As of Sentry 9, you can easily filter issues, releases, and user feedback by environment. On the top right of your screen, you’ll see a dropdown of different environments. Toggling between environments will allow you to see issue data, release data, and user feedback data filtered by environment.

Inside the Environment Filter


Sentry defines an issue as a grouping of similar events. If one or more events within an issue are tagged with a certain environment, that issue will appear in your view when filtered by that environment. For example, if an issue is composed of one event tagged with Production and one event tagged with Staging, the issue will appear in your view when filtering by Production as well as by Staging.

In addition, the environment filter affects all issue-related metrics like count of users affected, times series graphs, and event count.


You can filter releases by which environment they’ve been deployed to (to learn more about configuring releases and deploys, click here). For example, a release linked to a QA deploy and a Prod deploy will appear in your view when filtering by QA as well as Prod. All issue-related metrics within a given release will be affected by the environment filter.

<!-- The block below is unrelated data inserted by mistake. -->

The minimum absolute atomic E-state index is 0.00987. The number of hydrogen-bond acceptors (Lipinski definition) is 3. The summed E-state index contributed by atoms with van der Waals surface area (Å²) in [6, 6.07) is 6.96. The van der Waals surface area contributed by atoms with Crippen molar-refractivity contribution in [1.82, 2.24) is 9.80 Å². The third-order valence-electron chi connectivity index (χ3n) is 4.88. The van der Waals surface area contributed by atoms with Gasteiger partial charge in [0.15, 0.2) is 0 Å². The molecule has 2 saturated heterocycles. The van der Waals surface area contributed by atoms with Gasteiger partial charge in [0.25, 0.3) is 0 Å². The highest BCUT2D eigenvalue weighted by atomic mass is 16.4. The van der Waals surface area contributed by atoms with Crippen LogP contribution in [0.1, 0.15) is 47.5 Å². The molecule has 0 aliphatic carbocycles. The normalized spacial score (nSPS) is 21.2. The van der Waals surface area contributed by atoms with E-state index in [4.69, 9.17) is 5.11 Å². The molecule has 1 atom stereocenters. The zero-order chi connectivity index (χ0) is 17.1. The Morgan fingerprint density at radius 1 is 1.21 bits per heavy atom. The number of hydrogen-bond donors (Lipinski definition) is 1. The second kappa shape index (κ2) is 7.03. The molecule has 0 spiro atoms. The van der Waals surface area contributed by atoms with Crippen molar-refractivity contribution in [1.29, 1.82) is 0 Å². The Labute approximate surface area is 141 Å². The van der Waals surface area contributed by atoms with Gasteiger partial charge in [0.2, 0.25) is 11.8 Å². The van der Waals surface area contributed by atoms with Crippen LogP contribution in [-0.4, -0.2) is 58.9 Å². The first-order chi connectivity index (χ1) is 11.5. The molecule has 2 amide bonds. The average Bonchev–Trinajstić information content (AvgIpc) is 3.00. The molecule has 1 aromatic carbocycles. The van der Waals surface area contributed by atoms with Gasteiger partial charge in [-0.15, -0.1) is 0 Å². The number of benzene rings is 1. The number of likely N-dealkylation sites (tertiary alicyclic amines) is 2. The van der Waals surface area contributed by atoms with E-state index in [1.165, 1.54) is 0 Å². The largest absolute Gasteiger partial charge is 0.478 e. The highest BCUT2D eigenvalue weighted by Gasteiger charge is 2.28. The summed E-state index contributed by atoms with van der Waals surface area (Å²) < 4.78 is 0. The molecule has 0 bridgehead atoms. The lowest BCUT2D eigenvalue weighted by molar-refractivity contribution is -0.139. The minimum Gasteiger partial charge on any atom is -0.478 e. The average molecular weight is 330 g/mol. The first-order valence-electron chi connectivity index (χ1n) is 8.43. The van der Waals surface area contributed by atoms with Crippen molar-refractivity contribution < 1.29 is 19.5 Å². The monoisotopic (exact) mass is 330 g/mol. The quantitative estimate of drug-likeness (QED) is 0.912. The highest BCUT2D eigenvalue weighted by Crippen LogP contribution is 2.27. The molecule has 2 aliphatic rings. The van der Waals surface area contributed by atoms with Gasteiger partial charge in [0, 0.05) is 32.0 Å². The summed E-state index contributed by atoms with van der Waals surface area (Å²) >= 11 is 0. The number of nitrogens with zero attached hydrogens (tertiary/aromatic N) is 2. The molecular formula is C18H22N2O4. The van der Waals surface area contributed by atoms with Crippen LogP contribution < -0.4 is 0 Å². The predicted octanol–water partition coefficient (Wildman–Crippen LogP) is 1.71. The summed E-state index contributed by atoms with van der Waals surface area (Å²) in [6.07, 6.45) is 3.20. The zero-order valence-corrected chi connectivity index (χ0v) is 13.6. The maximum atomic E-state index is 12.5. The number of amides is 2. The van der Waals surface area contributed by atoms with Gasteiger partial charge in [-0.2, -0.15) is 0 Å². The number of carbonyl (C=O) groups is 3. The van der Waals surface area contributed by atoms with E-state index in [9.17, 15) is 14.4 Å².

Hiding environments

If a certain environment is not a useful filter for your team, you can hide the environment from your environments dropdown by navigating to your project settings > Environments, and selecting ‘Hide’. Data sent from that environment will still be visible under All Environments, and will still count against your quota.

If you want to change the name of a given environment, you will have to modify your SDK configuration. This will not change environment names for past data.

How to send environment data

Environment data is sent to Sentry by tagging issues via your SDK:

Options are passed to the init() as object:

import * as Sentry from '@sentry/browser';

  environment: 'staging',
onDeviceReady: function() {
    var Sentry = cordova.require("sentry-cordova.Sentry");
        environment: 'staging',
using Sentry;

SentrySdk.Init(o => o.Environment = "staging");
import * as Sentry from '@sentry/electron';

  environment: 'staging',
	Environment: "staging",
sentry_options_t *options = sentry_options_new();
sentry_options_set_environment(options, "staging");
const Sentry = require('@sentry/node');

  environment: 'staging',
  'environment' => 'production',
import sentry_sdk

sentry::init(sentry::ClientOptions {
    environment: Some("staging".into()),

There are a few restrictions – the environment name cannot contain newlines or spaces, cannot be the string “None”, or exceed 64 characters.